However, radioactive carbon is also present in dinosaur bones and in all fossils. Moreover, these dinosaur bones still contain traces of DNA and erythrocytes that should have disintegrated over millions of years.3 Now then, let’s assume that dinosaurs lived only thousands (rather than millions) of years ago. People should have seen them. Indeed, there are ancient drawings of dinosaurs. There is a temple in Cambodia with dinosaurs carved on the wall.4 We can also see their images carved on stones in Peru and Mexico.5 These stones were demonstrated at the exhibition held at the Darwin Museum. I went there and indeed saw the stones with images of dinosaurs and even of people flying on dinosaurs. I asked the museum attendant, “So then, it turns out that dinosaurs became extinct only two or three thousand years ago?” She replied, “So what? Evolution is the main thing.”
Strictly speaking, the evolutionary paradigm is not scientific. In terms of development of scientific hypotheses, it is a philosophical structure that is outside the realm of science. The strength of science is that it is based on things which are experimentally proven. Since events occurring 10,000 years ago cannot be experimentally proven, the evolutionary theory remains a hypothesis. However, sometimes science can refute such unprovable hypotheses, if their corollaries contradict the facts. In other words, the hypothesis that evolution occurred and that the Earth developed over the course of millions of years implies, for example, that there should not be any radioactive carbon in coal. But this is not true, so the hypothesis is wrong. Thus, even though science cannot prove such unprovable hypotheses, it sometimes can refute them. It is quite understandable for scientists: there are real hypotheses that cannot be proven, but can be refuted. The evolution hypothesis is one of them. Not everybody understands this, though. I have spoken with many scientists since I first understood this.
Father George: Many scientists take it very hard when somebody criticizes the theory of evolution…
Academician Ginsburg was sure that the evolutionary paradigm explained everything. However, if you look deeper, not everything is explained—for example, the Ice Age.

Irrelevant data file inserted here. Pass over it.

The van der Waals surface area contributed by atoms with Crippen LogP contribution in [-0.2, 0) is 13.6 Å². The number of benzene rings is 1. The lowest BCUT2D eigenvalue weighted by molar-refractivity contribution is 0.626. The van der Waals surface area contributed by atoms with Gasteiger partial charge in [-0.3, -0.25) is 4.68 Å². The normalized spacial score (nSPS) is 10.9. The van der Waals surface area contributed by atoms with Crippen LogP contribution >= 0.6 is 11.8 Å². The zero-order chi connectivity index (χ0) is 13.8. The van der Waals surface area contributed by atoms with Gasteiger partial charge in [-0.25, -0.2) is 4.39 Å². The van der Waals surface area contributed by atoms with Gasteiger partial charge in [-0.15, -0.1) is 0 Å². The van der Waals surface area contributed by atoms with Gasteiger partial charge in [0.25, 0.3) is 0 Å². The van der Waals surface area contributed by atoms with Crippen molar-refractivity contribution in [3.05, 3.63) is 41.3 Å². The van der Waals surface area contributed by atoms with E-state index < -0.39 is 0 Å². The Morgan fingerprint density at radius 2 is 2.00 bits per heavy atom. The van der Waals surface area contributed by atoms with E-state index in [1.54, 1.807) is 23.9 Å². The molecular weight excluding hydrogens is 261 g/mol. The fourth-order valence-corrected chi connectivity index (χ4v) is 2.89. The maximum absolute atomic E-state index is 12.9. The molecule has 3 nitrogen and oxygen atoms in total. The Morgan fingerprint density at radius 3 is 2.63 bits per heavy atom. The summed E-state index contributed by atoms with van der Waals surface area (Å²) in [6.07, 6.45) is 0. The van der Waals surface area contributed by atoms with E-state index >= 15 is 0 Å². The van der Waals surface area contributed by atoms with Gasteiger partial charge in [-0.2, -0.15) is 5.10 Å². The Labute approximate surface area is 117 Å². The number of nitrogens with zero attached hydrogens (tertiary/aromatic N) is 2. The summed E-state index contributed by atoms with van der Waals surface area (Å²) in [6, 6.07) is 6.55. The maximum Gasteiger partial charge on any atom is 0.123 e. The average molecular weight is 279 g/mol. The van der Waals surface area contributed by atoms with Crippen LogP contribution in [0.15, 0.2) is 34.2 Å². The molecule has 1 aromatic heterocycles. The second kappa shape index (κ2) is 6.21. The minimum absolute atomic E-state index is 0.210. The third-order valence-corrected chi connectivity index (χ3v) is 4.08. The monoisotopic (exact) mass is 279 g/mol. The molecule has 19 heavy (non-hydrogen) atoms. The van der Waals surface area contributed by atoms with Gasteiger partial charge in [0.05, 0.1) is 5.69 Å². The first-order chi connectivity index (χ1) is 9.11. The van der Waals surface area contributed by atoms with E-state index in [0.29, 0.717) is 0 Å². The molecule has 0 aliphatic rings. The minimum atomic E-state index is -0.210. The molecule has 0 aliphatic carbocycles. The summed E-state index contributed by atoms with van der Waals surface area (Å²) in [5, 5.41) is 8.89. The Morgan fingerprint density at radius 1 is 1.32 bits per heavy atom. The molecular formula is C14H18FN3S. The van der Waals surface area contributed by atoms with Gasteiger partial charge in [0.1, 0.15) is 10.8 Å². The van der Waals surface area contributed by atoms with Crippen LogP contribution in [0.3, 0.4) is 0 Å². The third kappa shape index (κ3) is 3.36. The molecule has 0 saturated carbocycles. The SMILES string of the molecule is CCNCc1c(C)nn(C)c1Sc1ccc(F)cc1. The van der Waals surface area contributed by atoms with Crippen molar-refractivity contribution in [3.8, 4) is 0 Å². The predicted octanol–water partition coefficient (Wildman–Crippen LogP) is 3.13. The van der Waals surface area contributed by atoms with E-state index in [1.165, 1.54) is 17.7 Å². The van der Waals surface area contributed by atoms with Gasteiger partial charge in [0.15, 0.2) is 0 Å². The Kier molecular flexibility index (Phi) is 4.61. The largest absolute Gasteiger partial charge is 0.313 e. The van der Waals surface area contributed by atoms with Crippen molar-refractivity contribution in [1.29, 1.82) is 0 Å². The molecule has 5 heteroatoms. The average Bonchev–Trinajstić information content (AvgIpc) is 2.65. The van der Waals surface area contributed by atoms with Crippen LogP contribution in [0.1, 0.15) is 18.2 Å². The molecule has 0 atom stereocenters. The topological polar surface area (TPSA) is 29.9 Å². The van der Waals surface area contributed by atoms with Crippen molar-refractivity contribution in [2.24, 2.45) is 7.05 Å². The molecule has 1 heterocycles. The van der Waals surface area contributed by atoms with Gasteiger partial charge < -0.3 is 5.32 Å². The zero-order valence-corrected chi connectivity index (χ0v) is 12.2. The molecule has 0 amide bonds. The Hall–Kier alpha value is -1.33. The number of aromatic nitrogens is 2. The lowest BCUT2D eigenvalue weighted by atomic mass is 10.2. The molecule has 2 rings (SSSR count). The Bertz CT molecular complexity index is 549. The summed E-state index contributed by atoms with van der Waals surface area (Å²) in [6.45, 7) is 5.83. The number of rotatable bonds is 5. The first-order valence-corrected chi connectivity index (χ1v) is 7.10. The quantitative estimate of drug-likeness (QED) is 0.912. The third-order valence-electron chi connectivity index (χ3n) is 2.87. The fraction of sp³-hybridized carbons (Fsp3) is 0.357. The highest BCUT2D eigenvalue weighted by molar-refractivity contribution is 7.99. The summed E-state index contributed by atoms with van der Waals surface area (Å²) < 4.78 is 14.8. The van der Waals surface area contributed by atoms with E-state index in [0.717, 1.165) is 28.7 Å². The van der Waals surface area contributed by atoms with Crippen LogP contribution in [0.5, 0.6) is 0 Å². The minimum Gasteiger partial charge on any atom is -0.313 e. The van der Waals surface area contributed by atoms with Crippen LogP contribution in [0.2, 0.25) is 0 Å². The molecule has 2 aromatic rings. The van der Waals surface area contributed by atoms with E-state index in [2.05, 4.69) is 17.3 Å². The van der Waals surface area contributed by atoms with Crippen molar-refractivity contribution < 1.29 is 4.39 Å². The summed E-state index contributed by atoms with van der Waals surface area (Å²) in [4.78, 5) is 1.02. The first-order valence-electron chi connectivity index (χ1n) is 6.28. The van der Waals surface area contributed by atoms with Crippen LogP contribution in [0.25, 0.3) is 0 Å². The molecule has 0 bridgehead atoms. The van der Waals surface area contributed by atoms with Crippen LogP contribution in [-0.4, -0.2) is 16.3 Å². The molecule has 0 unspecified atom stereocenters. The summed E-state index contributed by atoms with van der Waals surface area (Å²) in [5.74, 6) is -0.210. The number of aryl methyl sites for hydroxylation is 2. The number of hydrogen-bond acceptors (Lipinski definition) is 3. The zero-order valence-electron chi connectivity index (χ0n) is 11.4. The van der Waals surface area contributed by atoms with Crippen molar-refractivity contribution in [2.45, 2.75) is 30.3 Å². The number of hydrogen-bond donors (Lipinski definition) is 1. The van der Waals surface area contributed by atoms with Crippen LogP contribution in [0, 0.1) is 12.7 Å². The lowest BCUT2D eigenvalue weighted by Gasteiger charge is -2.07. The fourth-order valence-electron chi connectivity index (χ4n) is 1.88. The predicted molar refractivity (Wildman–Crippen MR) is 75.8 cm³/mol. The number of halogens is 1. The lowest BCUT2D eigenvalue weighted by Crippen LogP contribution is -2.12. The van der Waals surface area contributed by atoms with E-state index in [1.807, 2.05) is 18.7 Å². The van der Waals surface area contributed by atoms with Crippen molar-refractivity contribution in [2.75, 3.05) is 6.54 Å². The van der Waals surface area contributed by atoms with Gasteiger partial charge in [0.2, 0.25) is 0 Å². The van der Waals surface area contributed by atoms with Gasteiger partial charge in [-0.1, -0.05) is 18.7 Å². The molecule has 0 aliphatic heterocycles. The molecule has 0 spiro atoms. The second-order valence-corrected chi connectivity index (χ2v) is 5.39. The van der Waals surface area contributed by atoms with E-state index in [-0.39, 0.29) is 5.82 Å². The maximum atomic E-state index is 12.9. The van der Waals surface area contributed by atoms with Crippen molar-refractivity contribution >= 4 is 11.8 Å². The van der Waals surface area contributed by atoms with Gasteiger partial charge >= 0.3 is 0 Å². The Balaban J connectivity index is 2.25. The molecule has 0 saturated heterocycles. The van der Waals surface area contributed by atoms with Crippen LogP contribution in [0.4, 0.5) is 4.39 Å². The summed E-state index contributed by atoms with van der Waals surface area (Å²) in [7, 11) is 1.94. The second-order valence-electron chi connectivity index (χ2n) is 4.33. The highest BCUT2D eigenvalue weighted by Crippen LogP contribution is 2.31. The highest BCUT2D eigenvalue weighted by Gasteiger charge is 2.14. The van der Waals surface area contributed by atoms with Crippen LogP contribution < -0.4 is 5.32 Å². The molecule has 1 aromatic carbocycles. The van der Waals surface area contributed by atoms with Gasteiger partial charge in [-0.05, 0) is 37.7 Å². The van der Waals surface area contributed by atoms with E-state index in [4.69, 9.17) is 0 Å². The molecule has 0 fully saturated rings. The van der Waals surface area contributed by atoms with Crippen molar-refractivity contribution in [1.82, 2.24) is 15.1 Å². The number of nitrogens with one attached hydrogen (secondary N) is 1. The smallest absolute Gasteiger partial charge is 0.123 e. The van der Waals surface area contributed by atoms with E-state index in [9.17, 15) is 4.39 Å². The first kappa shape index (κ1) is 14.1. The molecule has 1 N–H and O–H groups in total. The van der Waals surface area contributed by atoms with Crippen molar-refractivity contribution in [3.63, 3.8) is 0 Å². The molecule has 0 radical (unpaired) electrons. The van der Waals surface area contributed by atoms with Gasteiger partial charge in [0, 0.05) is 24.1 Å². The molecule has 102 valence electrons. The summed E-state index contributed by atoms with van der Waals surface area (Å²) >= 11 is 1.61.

Andrey Vetchinkin: I prefer to speak to those who don’t take it so hard. Vitaly Lazarevich Ginsburg was the one who took it the hardest. He was an academician, a Nobel prize winner, and so on. I wasn’t Orthodox when I spoke with him, but nevertheless, one time (at a conference) we somehow began talking about pseudoscience. He was adamant that there could be no serious arguments against the theory of evolution. He believed that the evolutionary paradigm was systemic, comprehensive, solid, and explained everything. By the way, Vitaly Lazarevich contributed to the development of the paradigm himself. However, if you look deeper, not everything is explained—carbon dating, for example. There are quite a few examples such as that.
For example, there is the concept of the Ice Age that is a part of the evolutionary paradigm. According to this concept, 10,000 years ago, the glaciers were moving from Greenland toward the central part of Russia, and this left morainic ridges, boulders, etc. near Moscow. It has been calculated6 (as late as at the end of the nineteenth century) that, for a glacier to come down and carry these boulders, the height of the mountains should have been 11-15 km throughout Europe. Such heights do not exist! This theory, that the boulders were brought down by a glacier, was formed in Switzerland7. It works only if the glacier is coming down from very high mountains. Glaciers in Greenland and Antarctica do not carry anything. They simply fall into the sea, that’s all. As far as morainic ridges and boulders are concerned…well, boulders can also be found in Indonesia. Most likely, they were formed as a result of a large tsunami. Using such facts, you can openly talk to scientists, if you know them well.